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Old 09-18-2008, 14:40   #1 (permalink)
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4x4 vs AWD

I was wondering if anyone had any thoughts about 4x4 vs AWD. I have always had 4x4 but just got a 04 eddie bauer with awd. Does one do better in snow driving?
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Old 09-22-2008, 23:51   #2 (permalink)
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Re: 4x4 vs AWD

AWD is excellent for Northern areas. The only problem with 4x4 is without locking hubs the vehicle has to be moving to engage. if you slide off a road in 2 wheel and try to engage 4 wheel with a dial you'd better hope the vehicle can move 4 to 5 feet to engage. With locking hubs you get out and engage by hand. With AWD the vehicle works like the old limited slip differentials whereas they supply power to the axle that needs it. You don't have to move the vehicle.
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Old 09-24-2008, 09:21   #3 (permalink)
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Re: 4x4 vs AWD

My wife drives an 04 EB AWD Explorer and I drive 05 ST 4x4 with 2WD, 4Low & 4High settings.
Here is how AWD work: Under normal conditions one axle gets 100% of the torque - meaning you are driving in 2WD. During traction loss at the driven axle a fully automatic system (hydraulic, mechanical or electronic) makes up to 50% of the torque to the axle with traction available. This means you have to lose traction in 2WD on your driven axle first and then the other axle will be added and try to keep the car moving and stable. Once the primary driven axle regains traction and both axles rotate at the same speed again, the system reverts back to 2WD.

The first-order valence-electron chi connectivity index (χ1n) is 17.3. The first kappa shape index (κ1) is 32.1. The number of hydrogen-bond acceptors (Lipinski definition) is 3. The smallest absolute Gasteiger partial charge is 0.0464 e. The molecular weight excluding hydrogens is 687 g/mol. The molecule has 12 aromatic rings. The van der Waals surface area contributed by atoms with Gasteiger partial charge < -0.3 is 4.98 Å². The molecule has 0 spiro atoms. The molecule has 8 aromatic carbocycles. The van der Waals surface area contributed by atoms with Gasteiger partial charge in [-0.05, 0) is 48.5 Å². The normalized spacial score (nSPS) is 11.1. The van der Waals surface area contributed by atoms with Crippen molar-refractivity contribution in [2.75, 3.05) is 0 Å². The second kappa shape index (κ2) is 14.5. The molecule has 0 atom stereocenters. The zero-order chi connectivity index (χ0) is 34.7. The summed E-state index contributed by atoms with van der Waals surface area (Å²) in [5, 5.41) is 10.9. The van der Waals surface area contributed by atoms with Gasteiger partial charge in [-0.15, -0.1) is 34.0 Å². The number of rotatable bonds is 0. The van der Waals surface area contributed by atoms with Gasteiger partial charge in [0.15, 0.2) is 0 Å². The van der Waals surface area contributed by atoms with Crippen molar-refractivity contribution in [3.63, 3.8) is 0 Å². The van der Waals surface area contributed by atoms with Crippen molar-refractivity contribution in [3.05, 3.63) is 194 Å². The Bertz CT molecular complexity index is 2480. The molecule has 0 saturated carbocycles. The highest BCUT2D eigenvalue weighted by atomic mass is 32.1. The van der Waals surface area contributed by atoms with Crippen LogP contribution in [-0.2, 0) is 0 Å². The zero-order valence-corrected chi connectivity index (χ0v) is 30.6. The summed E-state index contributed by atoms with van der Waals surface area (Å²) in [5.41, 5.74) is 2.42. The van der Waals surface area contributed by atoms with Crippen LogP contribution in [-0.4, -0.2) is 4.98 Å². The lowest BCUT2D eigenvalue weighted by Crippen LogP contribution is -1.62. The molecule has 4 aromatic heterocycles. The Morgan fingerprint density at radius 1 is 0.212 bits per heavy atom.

On 4 WD, when "4-low" is selected the wheels create substantially more torque than in "4-high" - at the same time the vehicle moves at substantially slower speeds. 4-low does not create more traction - it creates more torque and that can be detrimental when traction is marginal. Slipping tires are more likely in "low" than in "high".

The low setting is an advantage for drivers who need to tow and maneuver a heavy trailer etc. and for drivers who at one point or another may want to negotiate difficult off-road terrain, when more torque and/or slower speed is needed.
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Old 09-24-2008, 23:07   #4 (permalink)
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Re: 4x4 vs AWD

Quote:
Originally Posted by artstang View Post
Here is how AWD work: Under normal conditions one axle gets 100% of the torque - meaning you are driving in 2WD.
Not necessarily ... it depends on the AWD make and model.

For instance, my 2004 Mercury Mountaineer AWD normally always delivers traction 30/70 front/rear unless traction demands otherwise. The smaller Mariner is normally 2WD at the front until tractions demands otherwise.
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